And yet, beyond your Style, it's not uncommon for you to vary things quite a bit. For example, you may prefer to do warehouse buildings one way and simpler garage like structures another; it may be preferable to use hung purlins for larger structures and simpler butt joins at truss positions for smaller structures. So how do you set up this software to give you what you want when you want it? Obviously you can set everything up to work a certain way as a default, but that default may get in the way when dealing with a different structure.
We know that the great thing about this software is that you can dial in a lot of stuff. We also know that the bad thing about software like this is that you have to dial in a lot of stuff. There's a lot of detail!
This is where Templates come in, and it's simpler than you think. The easy way to think of this is that you use the software in basic format to create a new structure in the manner you prefer, then save this as if it were a building you were going to quote. Do this for all of your basic Style variations. Don't bother with openings; just get the basic engineering dialed in.
Then, when you go to use the software to create a quote, you start not by creating a new structure from scratch, but you open the saved one:
Once you have resized this to what your customer needs, THEN is when you add openings and customize as per the buyer -- White 12' wide Overhead in endwall? Check. Wainscoting along south wall and a 6'8" LH inside swing Walk door on the south sidewall? Check. And so on.
NOTE: You can make as many templates as you like. This may leave you with a list that looks like --
#Template -- Basic Uninsulated Garage #Template -- Equipment Shed Using Rafters #Template -- Insulated Garage
An alternate method of getting the power of a template without having to create a building that you drag/resize is a MASK Stylesheet. The underlying idea in the MASK file is to preset the parameters such that upon startup you select the appropriate MASK and draw your bldg from there.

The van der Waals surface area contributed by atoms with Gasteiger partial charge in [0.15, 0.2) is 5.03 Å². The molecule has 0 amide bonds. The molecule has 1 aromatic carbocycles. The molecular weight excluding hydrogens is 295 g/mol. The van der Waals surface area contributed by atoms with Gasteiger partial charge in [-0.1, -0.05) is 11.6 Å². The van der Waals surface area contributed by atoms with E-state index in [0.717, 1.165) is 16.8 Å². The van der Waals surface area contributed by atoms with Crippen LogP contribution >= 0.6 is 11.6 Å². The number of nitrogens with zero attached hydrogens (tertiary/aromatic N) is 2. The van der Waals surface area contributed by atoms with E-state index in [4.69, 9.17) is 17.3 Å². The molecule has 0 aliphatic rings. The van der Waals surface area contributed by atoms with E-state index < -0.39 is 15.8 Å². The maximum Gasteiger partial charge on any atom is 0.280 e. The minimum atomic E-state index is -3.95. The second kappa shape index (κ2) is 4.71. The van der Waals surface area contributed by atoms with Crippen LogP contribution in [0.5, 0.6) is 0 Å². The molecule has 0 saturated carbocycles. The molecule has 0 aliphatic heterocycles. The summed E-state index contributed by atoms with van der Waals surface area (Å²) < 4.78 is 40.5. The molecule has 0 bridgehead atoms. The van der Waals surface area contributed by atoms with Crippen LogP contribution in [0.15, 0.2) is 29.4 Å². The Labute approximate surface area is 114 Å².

The advantage to a MASK file is not that you can fine tune loading for structures in various ZIP codes (although some will argue that this is the case) but that it ties to the Matrix which, as the name implies, is a lookup table that our application specialists can help you create. The advantage to Matrix use comes when you have buildings of various sizes that you would like to handle automatically.
Automatically? Yes. Here's how. Say a 30x40x10 structure using a given load can get by with 4x4 columns, but increasing the size to say 44x60x10 will now require 6x6 or 8x8 or even a manufactured column. Using the Matrix, the MASK/lookup table combo will be able to locate the size/load settings and make changes to parameters accordingly.
In other words, the MASK/Matrix combo lets you preset conditions that allow you to estimate faster. What you get out of this will depend on who uses this program and/or what you're trying to accomplish. As in: sure, you already know to substitute columns or change girt spacings accordingly. But if you are the only user and using this in front of your customer to sell with, it's a great deal simpler to resize a box on screen and let the MASK/Matrix handle the details. You might forget one, for one thing. For another, this is instantaneous.
Bottom line: if you're using this program on the back end and not in front of customers (i.e. a realtime estimation tool) then the MASK/Matrix is of limited utility. It's faster, but not required. If you're using this with your customer sitting there (this program can be a great sales tool) then having the MASK/Matrix handle the background details for you lets you concentrate on making the sale.